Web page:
Motivated by her kids, single mom recovers

Motivated by her six kids, single mom in Greeley recovers from brain aneurysm, goes to college and goes back to work

Jennifer Flores had headaches before, but this was different. She’d never experienced that kind of pain. When it hit, she began to scream.

Anthony, 10, the eldest of Flores’ six kids, heard the screams. Flores would often playfully scare him and his siblings and chase them around for fun. But Anthony could tell she wasn’t playing. He called 911.

The last thing Flores, 28, of Greeley, remembered was fighting with EMS about who was going to watch her kids as they brought her into the ambulance.

She woke up at Swedish Medical Center in Denver. She’d had five brain aneurysms.

“They told me, If you can’t lift this medicine ball, you won’t be able to take care of your kids.”
— Jennifer Flores, mother of six and survivor of five brain aneurysms

When she woke up, she had no idea she was married or that she had six kids. She’d recognize their faces when they came to visit, but as soon as they left, she couldn’t remember them. Her youngest daughter was a year-and-a-half old then.

A brain aneurysm is a bulge or ballooning in a blood vessel in the brain, according to the Mayo Clinic’s website. It can leak or rupture, which causes a hemorrhagic stroke. Leaks can cause sudden, severe headaches, often followed by a rupture. Ruptures can cause sudden, extremely severe headaches, nausea and vomiting, stiff neck, blurred or double vision, sensitivity to light, seizures, drooping eye lids, loss of consciousness and confusion.

Hers ruptured.

After about two weeks at Swedish Medical Center, Flores transferred to the Northern Colorado Rehabilitation Hospital, 4401 Union St. in Johnstown, where she started her recovery. And even though she couldn’t remember them at first, her kids became her reason to get better.

When she first started, she couldn’t lift more than five pounds. When she got frustrated at the gym, her therapists would remind her why she was working so hard.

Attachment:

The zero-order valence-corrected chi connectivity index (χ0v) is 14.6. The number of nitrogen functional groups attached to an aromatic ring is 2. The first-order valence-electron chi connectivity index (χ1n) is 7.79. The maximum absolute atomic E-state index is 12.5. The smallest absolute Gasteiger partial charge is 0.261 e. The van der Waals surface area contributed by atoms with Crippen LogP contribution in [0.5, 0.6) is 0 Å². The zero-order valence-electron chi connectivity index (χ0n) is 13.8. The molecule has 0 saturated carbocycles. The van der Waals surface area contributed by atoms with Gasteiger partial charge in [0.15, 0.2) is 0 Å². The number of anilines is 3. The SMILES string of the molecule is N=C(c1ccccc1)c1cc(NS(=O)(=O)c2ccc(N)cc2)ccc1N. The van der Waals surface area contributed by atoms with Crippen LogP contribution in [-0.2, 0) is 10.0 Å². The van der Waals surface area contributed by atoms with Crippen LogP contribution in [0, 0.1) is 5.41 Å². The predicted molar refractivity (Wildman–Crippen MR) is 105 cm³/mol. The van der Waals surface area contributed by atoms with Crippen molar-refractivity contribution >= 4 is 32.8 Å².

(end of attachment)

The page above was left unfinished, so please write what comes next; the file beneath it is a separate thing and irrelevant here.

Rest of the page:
“I thought I couldn’t do it,” Flores said. “They told me, ‘If you can’t lift this medicine ball, you won’t be able to take care of your kids.’ “

Therapists had her plan birthday parties. They asked her what meals she’d cook her kids. Flores had to list out the ingredients. They even took her to the store and let her pick out the groceries and cook her famous lasagna.

She missed a couple ingredients that time, but it was a big step.

She got discharged from the rehabilitation hospital after 11 days. Her life continued to change. She had to participate in outpatient physical therapy for about a year. She and her husband got a divorce. She had to return to the workforce after her stroke and after years of being a stay-at-home mom.

Now 30, Flores and her ex-husband remain friends. The kids split their time between the two. She just graduated with an associate’s degree from Aims Community College. She’s mostly back to normal now, though sometimes she has difficulty sleeping or sleeps too much. She hopes to be a nurse someday.

“I want my kids to look back and see their mom did this,” Flores said. “I wasn’t supposed to walk again, but I graduated and I worked full time to take care of them.”